I remember clearly when I learnt that I was getting effective communication wrong.
I was opening a BIS Senior Civil Service get-together in early September 2011. The department had just completed the biggest shake-up in decades, losing 20% of our permanent staff with another 25% changing jobs just two months before.
We had completed the restructuring and I thought this was a chance to talk about the way forward. I was wrong.
What people really wanted to talk about – and rightly so – was how really difficult the experience had been. How upsetting for people no longer working with old friends or getting used to different working structures. How, despite our best efforts, people felt that the process has been done to them not by them.
So it was a memorable day, for all the wrong reasons. But one very good thing came out of it. I realised that leading real people through real change in tough times had to start by listening. So, to rebuild confidence in our leadership and the direction of change, we set up groups to listen to people’s ideas about how we should work together now that we had some hard-won financial stability.
My job was to listen and not to talk.
We ended up with 57 key ideas on the walls of BIS. They ranged from creating new BIS values to introducing Yammer. We set up task-and-finish groups to take them all forward. We got feedback at every stage. Some worked better than others. But together these changes built a new culture on which we could add upgraded IT and better ways of working.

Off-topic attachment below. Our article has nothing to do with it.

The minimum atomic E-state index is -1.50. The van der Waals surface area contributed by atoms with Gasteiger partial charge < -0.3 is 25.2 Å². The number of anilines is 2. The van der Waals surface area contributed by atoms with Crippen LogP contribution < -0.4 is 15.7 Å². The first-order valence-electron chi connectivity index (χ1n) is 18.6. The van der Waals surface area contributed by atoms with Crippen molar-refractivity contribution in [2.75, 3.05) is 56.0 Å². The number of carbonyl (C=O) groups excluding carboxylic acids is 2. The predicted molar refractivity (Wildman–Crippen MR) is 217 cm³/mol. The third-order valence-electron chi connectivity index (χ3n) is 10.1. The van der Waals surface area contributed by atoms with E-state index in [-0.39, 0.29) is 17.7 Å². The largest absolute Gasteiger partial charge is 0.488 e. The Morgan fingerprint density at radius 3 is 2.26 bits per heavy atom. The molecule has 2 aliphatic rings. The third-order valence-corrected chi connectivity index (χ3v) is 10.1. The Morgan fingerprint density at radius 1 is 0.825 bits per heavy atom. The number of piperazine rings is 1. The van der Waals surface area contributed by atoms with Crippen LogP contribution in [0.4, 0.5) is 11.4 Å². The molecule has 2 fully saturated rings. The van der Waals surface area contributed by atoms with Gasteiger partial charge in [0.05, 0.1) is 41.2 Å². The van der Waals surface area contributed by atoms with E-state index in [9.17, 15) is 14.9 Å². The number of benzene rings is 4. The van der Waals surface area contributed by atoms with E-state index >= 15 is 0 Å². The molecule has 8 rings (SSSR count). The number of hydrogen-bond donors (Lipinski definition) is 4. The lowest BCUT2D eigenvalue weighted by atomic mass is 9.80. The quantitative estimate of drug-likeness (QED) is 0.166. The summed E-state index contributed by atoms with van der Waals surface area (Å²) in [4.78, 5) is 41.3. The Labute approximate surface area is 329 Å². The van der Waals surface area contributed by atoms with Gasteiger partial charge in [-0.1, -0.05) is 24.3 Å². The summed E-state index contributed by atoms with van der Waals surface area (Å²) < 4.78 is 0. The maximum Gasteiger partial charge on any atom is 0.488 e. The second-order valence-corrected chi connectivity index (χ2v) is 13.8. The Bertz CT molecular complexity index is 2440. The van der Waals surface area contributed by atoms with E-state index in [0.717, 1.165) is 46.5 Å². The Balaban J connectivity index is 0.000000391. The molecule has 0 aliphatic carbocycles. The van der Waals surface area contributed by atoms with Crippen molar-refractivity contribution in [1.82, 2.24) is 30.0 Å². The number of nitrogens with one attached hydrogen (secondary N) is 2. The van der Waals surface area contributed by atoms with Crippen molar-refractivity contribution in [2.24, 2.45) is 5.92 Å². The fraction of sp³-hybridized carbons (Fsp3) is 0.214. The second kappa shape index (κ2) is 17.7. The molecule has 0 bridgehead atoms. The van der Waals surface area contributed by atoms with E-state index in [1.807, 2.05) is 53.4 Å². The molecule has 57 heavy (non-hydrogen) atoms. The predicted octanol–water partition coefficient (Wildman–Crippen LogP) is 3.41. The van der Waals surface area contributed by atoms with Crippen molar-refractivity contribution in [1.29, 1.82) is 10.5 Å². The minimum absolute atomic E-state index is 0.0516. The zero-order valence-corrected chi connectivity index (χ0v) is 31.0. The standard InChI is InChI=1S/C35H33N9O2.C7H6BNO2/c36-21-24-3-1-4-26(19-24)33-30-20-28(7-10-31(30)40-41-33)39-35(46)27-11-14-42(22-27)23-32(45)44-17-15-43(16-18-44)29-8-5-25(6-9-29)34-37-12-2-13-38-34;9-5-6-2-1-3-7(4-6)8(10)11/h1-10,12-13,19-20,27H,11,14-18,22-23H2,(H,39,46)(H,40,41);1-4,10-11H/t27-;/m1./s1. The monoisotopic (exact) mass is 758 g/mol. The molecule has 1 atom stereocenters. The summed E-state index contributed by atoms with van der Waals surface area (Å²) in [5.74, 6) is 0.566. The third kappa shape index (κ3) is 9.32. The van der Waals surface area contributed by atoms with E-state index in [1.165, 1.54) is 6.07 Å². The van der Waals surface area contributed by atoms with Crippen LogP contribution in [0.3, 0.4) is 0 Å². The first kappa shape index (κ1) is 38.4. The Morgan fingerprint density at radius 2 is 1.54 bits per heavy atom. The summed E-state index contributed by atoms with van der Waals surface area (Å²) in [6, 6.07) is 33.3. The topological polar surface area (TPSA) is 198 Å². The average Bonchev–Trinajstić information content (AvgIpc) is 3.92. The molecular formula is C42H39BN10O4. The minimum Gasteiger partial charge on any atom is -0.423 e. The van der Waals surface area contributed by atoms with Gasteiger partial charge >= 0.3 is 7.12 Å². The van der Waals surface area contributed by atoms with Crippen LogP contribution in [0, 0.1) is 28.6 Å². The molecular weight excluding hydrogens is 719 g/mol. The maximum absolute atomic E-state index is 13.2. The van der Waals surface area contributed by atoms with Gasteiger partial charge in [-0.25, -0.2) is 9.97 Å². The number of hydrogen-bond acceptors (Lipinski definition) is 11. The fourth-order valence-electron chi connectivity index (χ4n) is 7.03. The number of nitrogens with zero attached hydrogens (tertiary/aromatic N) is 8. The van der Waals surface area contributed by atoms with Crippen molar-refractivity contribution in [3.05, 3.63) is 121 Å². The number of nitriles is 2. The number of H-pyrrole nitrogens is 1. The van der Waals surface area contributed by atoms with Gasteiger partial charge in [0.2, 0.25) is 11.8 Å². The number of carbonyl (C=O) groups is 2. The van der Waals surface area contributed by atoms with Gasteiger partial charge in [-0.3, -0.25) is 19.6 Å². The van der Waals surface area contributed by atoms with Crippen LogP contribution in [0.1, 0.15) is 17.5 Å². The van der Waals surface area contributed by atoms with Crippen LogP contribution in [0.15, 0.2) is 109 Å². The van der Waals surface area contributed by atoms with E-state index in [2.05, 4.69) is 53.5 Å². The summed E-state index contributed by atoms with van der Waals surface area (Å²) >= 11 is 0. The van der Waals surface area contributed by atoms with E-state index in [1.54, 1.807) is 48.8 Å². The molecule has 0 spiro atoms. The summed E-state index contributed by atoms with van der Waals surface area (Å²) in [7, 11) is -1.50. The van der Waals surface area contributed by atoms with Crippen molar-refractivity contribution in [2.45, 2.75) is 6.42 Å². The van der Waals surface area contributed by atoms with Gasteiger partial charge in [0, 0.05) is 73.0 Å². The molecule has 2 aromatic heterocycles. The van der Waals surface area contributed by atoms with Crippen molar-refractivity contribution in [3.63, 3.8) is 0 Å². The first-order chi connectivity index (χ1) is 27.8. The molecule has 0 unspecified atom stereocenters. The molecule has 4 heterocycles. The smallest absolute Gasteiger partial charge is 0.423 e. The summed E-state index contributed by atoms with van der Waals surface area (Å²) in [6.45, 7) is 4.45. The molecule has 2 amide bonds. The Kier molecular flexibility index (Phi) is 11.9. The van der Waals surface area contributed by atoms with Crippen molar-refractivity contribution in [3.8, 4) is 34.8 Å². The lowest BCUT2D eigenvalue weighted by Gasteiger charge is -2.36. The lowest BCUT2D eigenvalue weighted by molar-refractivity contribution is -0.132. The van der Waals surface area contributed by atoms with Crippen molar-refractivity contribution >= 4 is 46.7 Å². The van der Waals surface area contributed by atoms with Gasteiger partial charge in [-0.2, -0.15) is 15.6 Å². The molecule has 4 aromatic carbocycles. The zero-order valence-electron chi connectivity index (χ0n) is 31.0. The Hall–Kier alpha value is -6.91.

I had to work at listening more. It was always tempting to go into transmit mode. To build the trust which people need to be open meant meeting small groups in a neutral space, with no fixed agenda.
And all of us being honest about who we were and how we wanted to do things in BIS.
Our last SCS get-together was very different. The only talking I did was about me as a person and the challenges I faced, personally and professionally, over the years. Other colleagues did similar things. We practised our storytelling – what matters to us in our jobs and in our lives, and what gets us out of bed in the morning to come to work in BIS. We listened to each other.
As leaders we have to listen more carefully and more often to all of our colleagues. Our job is to make their jobs easier. Most of that is about listening to them. Some of it is about changing things. When we do talk, it is good to acknowledge people’s contribution i.e. “well done” or “thank you” – to celebrate our shared success and to recognise progress on tough problems. Then it is time to listen some more.
If you want to develop your skills in this area the Communicating with Confidence resource provides a range of learning products to assist leaders in developing their communication skills.